Three county towns score low in financial condition index

Darrell
Darrell Cole
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UNSM, province release municipal indicators on Thursday

Springhill, Oxford and Parrsboro all had plenty of red in their municipal financial condition index that was released Thursday.

Springhill, Oxford and Parrsboro all had plenty of red in their municipal financial condition index that was released Thursday.

HALIFAX – While a new municipal financial condition index paints a less than ideal picture for some of Cumberland County’s towns, Nova Scotia’s municipal affairs minister is cautioning people against using it as a tool to judge those individual units.

“Each of the municipalities has its own unique circumstances in the financial condition index and the index supports plans for mitigating risk and planning for the future as elected officials look out and project opportunities and challenges as they move forward,” Mark Furey said Thursday. “It will also increase the transparency for municipal residents and allow staff to share in the information in a more intricate way with its residents.”

Furey said the index indicates there are municipal units faced with some challenges and there are others that are in good financial condition.

“This is just a snapshot, it’s not the full story. It is a trigger that allows government and staff to engage their municipal partners to identify areas and work together on improvement,” the minister said. “Although a municipality’s score on any of the indicators may not meet a class average, it allows the municipalities to take a closer look at those areas and make adjustments or changes as they see fit. There may be a valid reason for the results.

“In the end this index provides an overall snapshot that allows for discussion within the municipality, within the provincial government and with residents.”

With the index, based on 2011-12 data, both Amherst and Cumberland County scored well with most indicators in either in the green or yellow meaning they are at or above the provincial average.

The story is not the same for the smaller towns, including Springhill, Oxford and Parrsboro. Springhill, which is in the early stages of dissolving itself as a town, had six reds – meaning it’s below the provincial average –five yellows and only four greens, while Parrsboro – where a citizens group is urging town council to consider dissolution – there were five red, two yellow and eight green.

Oxford had four red, six yellow and five green.

Cumberland County Warden Keith Hunter, who is also a member of the Union of Nova Scotia Municipalities executive, said the indicators could lead to a discussion about the future of individual units.

“The Municipality of Cumberland is one of the best situated as far as the rural municipalities go and the same is true for Amherst among the towns,” Hunter said. “As for the other towns the numbers are not quite as good. They have to make some changes to reduce the number of reds they have as indicators.”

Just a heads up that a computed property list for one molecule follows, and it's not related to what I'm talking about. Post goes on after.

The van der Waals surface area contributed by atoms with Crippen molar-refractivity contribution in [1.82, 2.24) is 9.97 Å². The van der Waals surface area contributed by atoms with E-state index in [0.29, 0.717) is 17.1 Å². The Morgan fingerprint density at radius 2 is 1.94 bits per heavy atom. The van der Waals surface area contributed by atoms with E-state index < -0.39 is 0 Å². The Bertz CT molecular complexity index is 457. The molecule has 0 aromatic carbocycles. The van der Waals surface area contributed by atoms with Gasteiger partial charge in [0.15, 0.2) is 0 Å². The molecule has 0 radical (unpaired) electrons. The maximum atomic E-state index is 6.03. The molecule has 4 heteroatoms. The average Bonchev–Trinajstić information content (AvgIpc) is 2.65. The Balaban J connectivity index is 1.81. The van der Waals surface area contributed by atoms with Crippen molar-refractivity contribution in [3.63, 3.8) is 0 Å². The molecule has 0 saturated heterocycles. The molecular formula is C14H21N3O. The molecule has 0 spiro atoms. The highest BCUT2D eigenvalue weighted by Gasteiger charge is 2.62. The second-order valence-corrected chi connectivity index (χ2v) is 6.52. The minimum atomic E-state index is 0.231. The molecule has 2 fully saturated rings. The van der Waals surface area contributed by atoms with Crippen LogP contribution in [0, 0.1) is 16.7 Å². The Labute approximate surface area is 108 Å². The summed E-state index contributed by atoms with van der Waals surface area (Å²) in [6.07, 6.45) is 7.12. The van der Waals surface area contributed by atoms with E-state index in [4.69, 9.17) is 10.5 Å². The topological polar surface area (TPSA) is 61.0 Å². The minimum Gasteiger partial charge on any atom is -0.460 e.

Hunter said the index brings out into the open the financial condition of the province’s municipalities and gives both councils and residents the information they need to make informed decisions on their future.

While amalgamation with neighbouring municipal units may be the answer in some cases, Hunter said it’s not always the answer.

“In some cases it may be as easy as sharing more services,” the warden said. “To me, that’s a good move. Everyone should be trying to share more services. In some instances, though, it won’t work and amalgamation or consolidation is the only way out.”

UNSM president David Corkum of Kentville said the indicators will prove invaluable to his organization’s members.

He said the indicators will assist councils and communities in understanding the financial condition of the municipality and “should promote good, informed discussions. They will help ask good questions and determine a good future.”

He also cautioned about putting too much into the numbers.

“They do not tell the whole story. They are influenced by factors the municipalities have little or no control over such as declining population or dependence on one employer. This is not doom and gloom, this is an opportunity to have good discussions with citizens about the future they want for their community,” Corkum said.

The index was developed after a recommendation of the UNSM’s towns task force and was worked on by Municipal Affairs, the UNSM and the Association of Municipal Administrators.

The index for each municipality looks at how it gets its revenue and how it budgets for municipal priorities. There are 15 indicators that show a municipality's score, the average for its class (rural municipality and town) and the threshold, which is an achievement benchmark.

Each municipality has reviewed and approved its data and provided information to explain certain indicators, unique circumstances and trends. The index is available at http://novascotia.ca/dma/finance/indicator/fci.asp .

darrell.cole@tc.tc

Twitter: @ADNdarrell

 

Organizations: Union of Nova Scotia Municipalities, Association of Municipal Administrators

Geographic location: Cumberland County, Nova Scotia, Oxford Parrsboro

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  • Doug.P
    May 16, 2014 - 11:25

    I would not trust this index at all. It may sooth the people in power and the greater public by using a Sesame Street color code system, but the real financial picture of the municipalities will come out sooner rather than latter. high tax rates are directly related to the level of corruption and bad financial health of a unit of government. The higher the tax rates the more trouble the municipal location is in. In the end it is all about prices; the prices that townships charge for their "services" can become damaging to their economies, thus bringing about an exodus away from it.